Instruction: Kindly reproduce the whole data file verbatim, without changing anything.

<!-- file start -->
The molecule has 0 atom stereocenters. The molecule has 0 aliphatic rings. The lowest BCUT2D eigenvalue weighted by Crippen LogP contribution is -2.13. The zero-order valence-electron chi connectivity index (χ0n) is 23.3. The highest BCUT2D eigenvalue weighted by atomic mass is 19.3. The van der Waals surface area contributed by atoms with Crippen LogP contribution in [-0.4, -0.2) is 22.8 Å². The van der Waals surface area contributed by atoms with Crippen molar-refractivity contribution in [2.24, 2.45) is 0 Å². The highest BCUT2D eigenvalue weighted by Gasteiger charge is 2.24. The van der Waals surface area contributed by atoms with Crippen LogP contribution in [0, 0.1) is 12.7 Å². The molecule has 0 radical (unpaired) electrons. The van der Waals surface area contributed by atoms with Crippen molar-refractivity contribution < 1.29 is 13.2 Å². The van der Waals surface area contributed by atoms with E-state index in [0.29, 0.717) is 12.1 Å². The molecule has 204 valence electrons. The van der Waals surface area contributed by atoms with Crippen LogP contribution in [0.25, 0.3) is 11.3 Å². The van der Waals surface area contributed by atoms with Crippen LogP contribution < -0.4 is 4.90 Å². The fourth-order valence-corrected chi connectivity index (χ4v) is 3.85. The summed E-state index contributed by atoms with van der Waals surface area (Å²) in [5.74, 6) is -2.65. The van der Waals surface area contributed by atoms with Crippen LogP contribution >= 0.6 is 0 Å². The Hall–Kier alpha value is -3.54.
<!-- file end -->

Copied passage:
The molecule has 0 atom stereocenters. The molecule has 0 aliphatic rings. The lowest BCUT2D eigenvalue weighted by Crippen LogP contribution is -2.13. The zero-order valence-electron chi connectivity index (χ0n) is 23.3. The highest BCUT2D eigenvalue weighted by atomic mass is 19.3. The van der Waals surface area contributed by atoms with Crippen LogP contribution in [-0.4, -0.2) is 22.8 Å². The van der Waals surface area contributed by atoms with Crippen molar-refractivity contribution in [2.24, 2.45) is 0 Å². The highest BCUT2D eigenvalue weighted by Gasteiger charge is 2.24. The van der Waals surface area contributed by atoms with Crippen LogP contribution in [0, 0.1) is 12.7 Å². The molecule has 0 radical (unpaired) electrons. The van der Waals surface area contributed by atoms with Crippen molar-refractivity contribution < 1.29 is 13.2 Å². The van der Waals surface area contributed by atoms with E-state index in [0.29, 0.717) is 12.1 Å². The molecule has 204 valence electrons. The van der Waals surface area contributed by atoms with Crippen LogP contribution in [0.25, 0.3) is 11.3 Å². The van der Waals surface area contributed by atoms with Crippen LogP contribution < -0.4 is 4.90 Å². The fourth-order valence-corrected chi connectivity index (χ4v) is 3.85. The summed E-state index contributed by atoms with van der Waals surface area (Å²) in [5.74, 6) is -2.65. The van der Waals surface area contributed by atoms with Crippen LogP contribution >= 0.6 is 0 Å². The Hall–Kier alpha value is -3.54.